My elementary and middle school years were spent at a small Catholic school taught by nuns. There were eight classrooms filled with about 60 kids per room. We all knew each other, our families knew each other, the nuns knew us all. It was an environment where if you did something good everyone knew about it. Likewise, if you did something bad everyone knew about it too.
I was a poor student for the most part, often bored, except when something interested me. Then I went from an uninterested slouch to a stellar performer, but such moments were rare. I liked hands-on learning but learning back then was rote memorization, the whole class of 60 kids repetitively shouting out loud, or quiet reading of textbooks where nothing was alive.
On more than one occasion I acted out and got into trouble. Getting into trouble could mean being humiliated in front of your whole class, being sent to the mean principal’s office, made to stand in a corner for a day, or getting sent to public school, this last being the most dramatic, but it did happen. Suddenly a student would be gone and we would be told that she or he had somehow sinned and been dealt the worst punishment this side of Hell, public school! I do clearly remember one girl once telling a nun to shut up, using an expletive, and she got expelled that very day, the little heathen. Her fate was, as we heard from the satisfied nun, public school!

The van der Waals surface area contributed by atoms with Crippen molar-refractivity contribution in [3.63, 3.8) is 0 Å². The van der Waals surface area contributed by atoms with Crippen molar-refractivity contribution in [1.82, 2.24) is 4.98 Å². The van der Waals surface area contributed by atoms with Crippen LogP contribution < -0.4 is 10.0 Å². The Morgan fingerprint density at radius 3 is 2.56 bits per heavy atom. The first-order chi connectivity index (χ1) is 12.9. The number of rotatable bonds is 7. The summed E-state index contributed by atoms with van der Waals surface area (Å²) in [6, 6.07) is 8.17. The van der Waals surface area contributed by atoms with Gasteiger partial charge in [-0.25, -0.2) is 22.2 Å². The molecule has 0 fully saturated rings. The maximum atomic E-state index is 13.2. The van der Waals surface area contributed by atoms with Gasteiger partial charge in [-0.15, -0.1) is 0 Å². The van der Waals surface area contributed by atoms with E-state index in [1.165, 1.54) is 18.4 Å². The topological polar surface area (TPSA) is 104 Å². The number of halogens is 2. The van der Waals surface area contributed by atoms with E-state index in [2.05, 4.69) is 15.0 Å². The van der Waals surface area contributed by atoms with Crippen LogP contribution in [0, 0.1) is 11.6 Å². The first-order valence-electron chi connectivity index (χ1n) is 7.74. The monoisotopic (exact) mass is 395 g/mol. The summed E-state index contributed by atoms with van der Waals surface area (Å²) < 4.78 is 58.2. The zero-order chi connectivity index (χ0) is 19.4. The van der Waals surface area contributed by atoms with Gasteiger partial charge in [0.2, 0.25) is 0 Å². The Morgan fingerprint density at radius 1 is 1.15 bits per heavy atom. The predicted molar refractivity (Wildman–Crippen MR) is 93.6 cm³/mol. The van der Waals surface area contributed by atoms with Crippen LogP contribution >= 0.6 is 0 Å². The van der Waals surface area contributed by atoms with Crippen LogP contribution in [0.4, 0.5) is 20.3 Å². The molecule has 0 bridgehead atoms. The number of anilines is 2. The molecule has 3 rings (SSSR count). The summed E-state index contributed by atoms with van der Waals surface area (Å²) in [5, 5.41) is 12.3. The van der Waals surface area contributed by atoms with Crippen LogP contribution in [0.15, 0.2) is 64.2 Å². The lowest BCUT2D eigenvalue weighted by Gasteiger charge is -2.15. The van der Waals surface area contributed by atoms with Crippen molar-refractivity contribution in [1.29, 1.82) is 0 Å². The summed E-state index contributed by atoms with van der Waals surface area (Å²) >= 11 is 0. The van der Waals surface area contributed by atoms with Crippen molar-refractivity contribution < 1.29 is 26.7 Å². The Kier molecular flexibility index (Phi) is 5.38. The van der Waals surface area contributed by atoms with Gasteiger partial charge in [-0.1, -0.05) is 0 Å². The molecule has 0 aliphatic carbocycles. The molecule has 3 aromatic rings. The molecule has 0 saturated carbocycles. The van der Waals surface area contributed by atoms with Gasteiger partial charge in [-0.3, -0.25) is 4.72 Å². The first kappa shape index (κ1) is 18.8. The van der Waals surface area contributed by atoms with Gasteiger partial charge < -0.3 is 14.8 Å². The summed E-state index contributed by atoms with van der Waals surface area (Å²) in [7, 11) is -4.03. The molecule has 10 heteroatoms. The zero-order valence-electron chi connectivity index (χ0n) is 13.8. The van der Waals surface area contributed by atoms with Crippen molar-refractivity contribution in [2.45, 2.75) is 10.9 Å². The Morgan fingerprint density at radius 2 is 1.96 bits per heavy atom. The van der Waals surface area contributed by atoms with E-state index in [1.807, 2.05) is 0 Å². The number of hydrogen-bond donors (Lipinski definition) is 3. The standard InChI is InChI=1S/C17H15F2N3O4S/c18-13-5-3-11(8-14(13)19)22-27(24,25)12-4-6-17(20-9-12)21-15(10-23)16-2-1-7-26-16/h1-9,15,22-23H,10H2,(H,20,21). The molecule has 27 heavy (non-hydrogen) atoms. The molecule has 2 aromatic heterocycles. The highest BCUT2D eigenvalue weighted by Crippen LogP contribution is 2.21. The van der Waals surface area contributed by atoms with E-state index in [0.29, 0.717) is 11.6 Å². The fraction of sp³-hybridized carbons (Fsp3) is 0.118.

It was my seventh year in this school when I did something really bad. It was the fall of 1964 and for some reason squirt guns were popular. It became a big fad, both boys and girls carried them around all the time, to school and home again, around the playground at school and around the neighborhood at home. We’d carry them loaded with water, ready to fire away at a moment’s notice. There was a little general store a few miles from where I lived and it was at this store that we bought our plastic guns. They came in various colors. Mine was blue.
As I recapitulate I remember the thrill of pulling out that little blue gun, taking aim and squirting an unsuspecting someone, usually a boy. I remember that a big “fight” was planned and everyone was bringing their gun. The imp in me got the grand idea to fill my gun not with water, but with perfume, specifically my mother’s Chanel No. 5 Eau De Parfum. I carefully poured from the big glass bottle directly into my gun, not spilling a drop. Hee hee, you couldn’t tell it wasn’t water!
I could barely contain myself as I got on the bus and surreptitiously pulled out my gun and started firing away. Pretty soon the entire bus stank! Clothes reeked! At school, as we played outside in the morning before being called to line up, I continued firing. The air was filled with the stench of Chanel No. 5 Eau De Parfum as I aimed and shot yellow stream after yellow stream of the stuff. Two perfectly aimed shots hit a boy in my class right smack in the eyes. Thrilling! The pistol of perfume was in my hands, and I was a champ. All my girlfriends laughed as the boy started rubbing his eyes and went crying into the school. Pretty soon Sister Mary Bernard, the Principal, came marching out, dragging the weeping boy by his shirtsleeve.